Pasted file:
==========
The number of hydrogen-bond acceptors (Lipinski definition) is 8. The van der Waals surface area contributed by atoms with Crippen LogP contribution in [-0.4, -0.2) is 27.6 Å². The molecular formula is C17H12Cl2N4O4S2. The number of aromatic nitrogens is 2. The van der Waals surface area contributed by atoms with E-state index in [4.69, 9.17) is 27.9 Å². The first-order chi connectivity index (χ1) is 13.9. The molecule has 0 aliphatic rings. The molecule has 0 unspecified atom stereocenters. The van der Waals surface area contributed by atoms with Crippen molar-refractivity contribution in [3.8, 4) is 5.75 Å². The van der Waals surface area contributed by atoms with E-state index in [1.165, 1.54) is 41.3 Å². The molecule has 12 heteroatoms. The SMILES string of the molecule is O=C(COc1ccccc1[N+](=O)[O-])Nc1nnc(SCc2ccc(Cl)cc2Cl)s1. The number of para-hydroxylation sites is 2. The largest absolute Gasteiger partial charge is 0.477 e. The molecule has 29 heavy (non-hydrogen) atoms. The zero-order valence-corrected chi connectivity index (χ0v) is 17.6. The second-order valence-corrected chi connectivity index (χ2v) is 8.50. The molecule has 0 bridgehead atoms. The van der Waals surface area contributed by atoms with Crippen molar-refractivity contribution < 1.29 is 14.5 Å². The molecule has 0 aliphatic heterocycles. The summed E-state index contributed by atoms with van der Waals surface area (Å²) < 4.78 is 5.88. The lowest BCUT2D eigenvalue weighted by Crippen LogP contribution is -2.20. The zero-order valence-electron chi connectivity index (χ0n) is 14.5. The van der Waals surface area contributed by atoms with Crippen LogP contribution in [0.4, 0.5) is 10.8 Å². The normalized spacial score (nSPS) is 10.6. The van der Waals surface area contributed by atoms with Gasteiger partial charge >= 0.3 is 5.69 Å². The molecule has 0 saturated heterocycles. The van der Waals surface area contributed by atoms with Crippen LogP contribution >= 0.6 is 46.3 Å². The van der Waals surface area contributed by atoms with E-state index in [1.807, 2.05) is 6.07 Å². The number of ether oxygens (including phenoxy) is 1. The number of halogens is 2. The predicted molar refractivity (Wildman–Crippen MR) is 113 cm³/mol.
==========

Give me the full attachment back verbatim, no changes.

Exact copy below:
The number of hydrogen-bond acceptors (Lipinski definition) is 8. The van der Waals surface area contributed by atoms with Crippen LogP contribution in [-0.4, -0.2) is 27.6 Å². The molecular formula is C17H12Cl2N4O4S2. The number of aromatic nitrogens is 2. The van der Waals surface area contributed by atoms with E-state index in [4.69, 9.17) is 27.9 Å². The first-order chi connectivity index (χ1) is 13.9. The molecule has 0 aliphatic rings. The molecule has 0 unspecified atom stereocenters. The van der Waals surface area contributed by atoms with Crippen molar-refractivity contribution in [3.8, 4) is 5.75 Å². The van der Waals surface area contributed by atoms with E-state index in [1.165, 1.54) is 41.3 Å². The molecule has 12 heteroatoms. The SMILES string of the molecule is O=C(COc1ccccc1[N+](=O)[O-])Nc1nnc(SCc2ccc(Cl)cc2Cl)s1. The number of para-hydroxylation sites is 2. The largest absolute Gasteiger partial charge is 0.477 e. The molecule has 29 heavy (non-hydrogen) atoms. The zero-order valence-corrected chi connectivity index (χ0v) is 17.6. The second-order valence-corrected chi connectivity index (χ2v) is 8.50. The molecule has 0 bridgehead atoms. The van der Waals surface area contributed by atoms with Crippen molar-refractivity contribution < 1.29 is 14.5 Å². The molecule has 0 aliphatic heterocycles. The summed E-state index contributed by atoms with van der Waals surface area (Å²) < 4.78 is 5.88. The lowest BCUT2D eigenvalue weighted by Crippen LogP contribution is -2.20. The zero-order valence-electron chi connectivity index (χ0n) is 14.5. The van der Waals surface area contributed by atoms with Crippen LogP contribution in [0.4, 0.5) is 10.8 Å². The normalized spacial score (nSPS) is 10.6. The van der Waals surface area contributed by atoms with Gasteiger partial charge >= 0.3 is 5.69 Å². The molecule has 0 saturated heterocycles. The van der Waals surface area contributed by atoms with Crippen LogP contribution >= 0.6 is 46.3 Å². The van der Waals surface area contributed by atoms with E-state index in [1.807, 2.05) is 6.07 Å². The number of ether oxygens (including phenoxy) is 1. The number of halogens is 2. The predicted molar refractivity (Wildman–Crippen MR) is 113 cm³/mol.